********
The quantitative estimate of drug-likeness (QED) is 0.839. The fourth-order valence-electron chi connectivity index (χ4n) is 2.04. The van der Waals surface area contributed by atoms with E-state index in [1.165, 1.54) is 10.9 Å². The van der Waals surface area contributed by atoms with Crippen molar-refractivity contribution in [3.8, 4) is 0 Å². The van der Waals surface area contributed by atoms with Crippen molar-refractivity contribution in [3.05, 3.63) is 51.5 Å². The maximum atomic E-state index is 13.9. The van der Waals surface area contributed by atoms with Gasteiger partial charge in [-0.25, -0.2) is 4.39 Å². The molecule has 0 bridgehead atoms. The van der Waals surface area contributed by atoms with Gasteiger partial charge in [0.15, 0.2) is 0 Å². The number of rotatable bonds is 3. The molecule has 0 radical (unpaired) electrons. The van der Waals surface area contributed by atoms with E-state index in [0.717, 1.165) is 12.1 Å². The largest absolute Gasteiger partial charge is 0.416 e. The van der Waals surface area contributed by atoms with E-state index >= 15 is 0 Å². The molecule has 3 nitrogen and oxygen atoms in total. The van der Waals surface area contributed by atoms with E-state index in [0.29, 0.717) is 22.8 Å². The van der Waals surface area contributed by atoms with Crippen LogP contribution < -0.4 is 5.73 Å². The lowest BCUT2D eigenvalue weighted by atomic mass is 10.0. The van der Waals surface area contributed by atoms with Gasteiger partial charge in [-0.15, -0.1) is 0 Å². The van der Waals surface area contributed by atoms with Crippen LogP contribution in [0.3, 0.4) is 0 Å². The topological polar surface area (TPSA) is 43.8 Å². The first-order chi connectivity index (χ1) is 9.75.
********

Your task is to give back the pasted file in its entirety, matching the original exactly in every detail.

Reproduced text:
The quantitative estimate of drug-likeness (QED) is 0.839. The fourth-order valence-electron chi connectivity index (χ4n) is 2.04. The van der Waals surface area contributed by atoms with E-state index in [1.165, 1.54) is 10.9 Å². The van der Waals surface area contributed by atoms with Crippen molar-refractivity contribution in [3.8, 4) is 0 Å². The van der Waals surface area contributed by atoms with Crippen molar-refractivity contribution in [3.05, 3.63) is 51.5 Å². The maximum atomic E-state index is 13.9. The van der Waals surface area contributed by atoms with Gasteiger partial charge in [-0.25, -0.2) is 4.39 Å². The molecule has 0 bridgehead atoms. The van der Waals surface area contributed by atoms with Gasteiger partial charge in [0.15, 0.2) is 0 Å². The number of rotatable bonds is 3. The molecule has 0 radical (unpaired) electrons. The van der Waals surface area contributed by atoms with E-state index in [0.717, 1.165) is 12.1 Å². The largest absolute Gasteiger partial charge is 0.416 e. The van der Waals surface area contributed by atoms with E-state index >= 15 is 0 Å². The molecule has 3 nitrogen and oxygen atoms in total. The van der Waals surface area contributed by atoms with E-state index in [0.29, 0.717) is 22.8 Å². The van der Waals surface area contributed by atoms with Crippen LogP contribution < -0.4 is 5.73 Å². The lowest BCUT2D eigenvalue weighted by atomic mass is 10.0. The van der Waals surface area contributed by atoms with Gasteiger partial charge in [-0.15, -0.1) is 0 Å². The van der Waals surface area contributed by atoms with Crippen LogP contribution in [0.3, 0.4) is 0 Å². The topological polar surface area (TPSA) is 43.8 Å². The first-order chi connectivity index (χ1) is 9.75.